“Dating as a Single Parent … If You Dare” originally appeared on Asbury Park Press and was reprinted with permission.
I may be single, but I got up the nerve to date — again — when Jack was around 2 and haven’t really stopped. There were a few long term-ish guys (Mr. Suit and Mr. Old Friend from high school) and then some fleeting guys.
Jack is pretty oblivious to my dating life. My motto is he should be concerned with LEGO bricks, reading, and basketball, not my love — or lack of love — life. I offer this up as advice to single parents reading this: don’t get your kids so involved or go “dad hunting.”
Dating is for you, if it evolves, wonderful (see below on easing the intro between your child and special someone.) One thing I know for sure as a single mom? Taking the step to put yourself back out there has the potential to wake you up and in a really good way. Whenever I hear the song “Feel Again” by OneRepublic, I think of Mr. Suit because even though it didn’t end happily-ever-after, he really lit a fire under me. He reminded me about being a woman and not just a mom. He made me realize, YES! I want to connect with people!
I’m not suggesting you’re going to meet the man of your dreams 1-2-3, but consider every date practice, fun, and exciting. I haven’t found my puzzle piece — yet — but I’ve learned a lot along the way. Here are tips from dating experts and me, because I’m in the trenches … or waves … I mean, this is the Jersey Shore.
Rule 1: Always go on a date
I went on a first date at Amendment 21 in Point Pleasant last week. I had no expectations or butterflies in my stomach. As a single parent, I’ve learned to always give someone a chance. It’s nice to escape the land of Minecraft and talk about politics, traveling, and books. It was a fun date, too. Who knows where it might go — there’s some texting action happening, so that’s cool. Bonus: He’s a single dad, so there is common ground — someone who gets the demands and time constraints.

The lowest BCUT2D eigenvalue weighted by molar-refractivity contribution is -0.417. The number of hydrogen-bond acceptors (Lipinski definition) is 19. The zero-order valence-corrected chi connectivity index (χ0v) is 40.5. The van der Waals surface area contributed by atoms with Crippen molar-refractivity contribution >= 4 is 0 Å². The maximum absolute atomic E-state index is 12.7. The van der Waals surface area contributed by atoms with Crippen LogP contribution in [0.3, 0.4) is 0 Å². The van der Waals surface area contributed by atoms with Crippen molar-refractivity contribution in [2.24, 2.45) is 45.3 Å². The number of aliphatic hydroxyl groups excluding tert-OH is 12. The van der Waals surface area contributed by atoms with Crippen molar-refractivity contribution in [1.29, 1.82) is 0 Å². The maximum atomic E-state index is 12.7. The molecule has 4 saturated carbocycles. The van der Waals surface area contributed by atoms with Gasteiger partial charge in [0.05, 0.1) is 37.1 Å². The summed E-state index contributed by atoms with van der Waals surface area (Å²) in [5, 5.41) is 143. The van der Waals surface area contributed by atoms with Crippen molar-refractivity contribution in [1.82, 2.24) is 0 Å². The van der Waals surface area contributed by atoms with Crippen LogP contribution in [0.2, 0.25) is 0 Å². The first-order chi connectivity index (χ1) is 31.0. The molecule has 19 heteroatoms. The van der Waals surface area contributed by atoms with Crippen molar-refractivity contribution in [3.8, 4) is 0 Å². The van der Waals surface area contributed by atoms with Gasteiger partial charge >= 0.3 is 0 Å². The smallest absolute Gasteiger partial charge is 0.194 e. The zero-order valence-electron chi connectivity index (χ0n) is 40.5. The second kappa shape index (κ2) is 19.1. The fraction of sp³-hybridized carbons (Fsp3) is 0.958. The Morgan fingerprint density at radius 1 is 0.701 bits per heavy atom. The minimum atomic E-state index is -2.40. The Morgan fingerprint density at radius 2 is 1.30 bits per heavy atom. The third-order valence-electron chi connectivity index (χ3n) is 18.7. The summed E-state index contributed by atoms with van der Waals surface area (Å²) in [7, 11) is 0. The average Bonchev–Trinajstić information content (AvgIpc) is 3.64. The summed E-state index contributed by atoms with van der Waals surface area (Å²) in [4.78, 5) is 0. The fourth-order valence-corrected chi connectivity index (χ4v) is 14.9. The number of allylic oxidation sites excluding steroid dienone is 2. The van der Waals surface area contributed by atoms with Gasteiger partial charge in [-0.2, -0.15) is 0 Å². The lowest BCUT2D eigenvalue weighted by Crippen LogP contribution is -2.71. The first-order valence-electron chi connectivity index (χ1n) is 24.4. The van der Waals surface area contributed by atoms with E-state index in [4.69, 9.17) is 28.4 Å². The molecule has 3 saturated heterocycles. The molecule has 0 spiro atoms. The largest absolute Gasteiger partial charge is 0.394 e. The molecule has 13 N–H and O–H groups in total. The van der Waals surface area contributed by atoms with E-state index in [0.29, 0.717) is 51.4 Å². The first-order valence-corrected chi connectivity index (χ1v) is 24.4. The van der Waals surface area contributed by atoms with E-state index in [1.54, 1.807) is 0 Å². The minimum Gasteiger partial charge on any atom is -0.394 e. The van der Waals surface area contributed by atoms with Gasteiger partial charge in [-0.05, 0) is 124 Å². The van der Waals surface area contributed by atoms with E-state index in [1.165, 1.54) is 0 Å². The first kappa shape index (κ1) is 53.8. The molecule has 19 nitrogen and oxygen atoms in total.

Rule 2: Be creative about sitters
New to Point Pleasant, I trust two, maybe three families to watch my son alone. So, I arranged for him to have a playdate while I was out. As a solo single mom, there’s no dad swapping weekends or dinners with me. However, some single parents are co-parenting — great.
“Try to plan dates when your kids are with dad for an overnight or weekend,” says Leah Klungness, psychologist and co-author of The Complete Single Mother.
“You’ll save money on a babysitter, get out without having to explain to the kids where you’re going, and won’t run the risk of them seeing you drive off with someone who isn’t Dad.”
Solo single mom, like me? Arrange a sleepover at the grandparents, or ask a friend to watch your kiddo in exchange for your sitter services another night. Everyone wins.
Rule 3: Where to meet potential dates (because, really, we have zero time)
Amy Spencer, relationship expert and author of Meeting Your Half-Orange: An Utterly Upbeat Guide to Using Dating Optimism to Find Your Perfect Match says to rethink that afternoon of fun with your mini me. “It’s hard to meet your match when everyone you’re hanging out with is under three feet tall.” This means ditch Chuck E. Cheese or glow-in-the-dark golf — and hit up places that are equally adult-kid friendly.
“A museum (Monmouth Museum), bookstore (Book Towne), sidewalk fair (just take a walk down Cookman in Asbury Park), farmer’s market (Atlantic Farms), or a park/beach, where your kid can run on the grass and play catch are all places where adults hang out too,” advises Spencer. A dog park, even if you don’t have a dog, is a winning spot too (that is if your kid likes dogs … and if you actually have a dog — all the better).
Rule 4: Go out alone
I’m notorious for grabbing lunch alone (love Taka in Asbury) and seeing films solo. I enjoy the peace and quiet, but it also allows me to scope out the scene and make new friends. I’m a pretty outgoing person, so starting a convo at a sushi place, bookstore, or beer garden isn’t hard for me. Plus, I think putting yourself out there solo gives off this air of confidence … freedom … power. It’s attractive. Try it!
Rule 5: Pay attention to your surroundings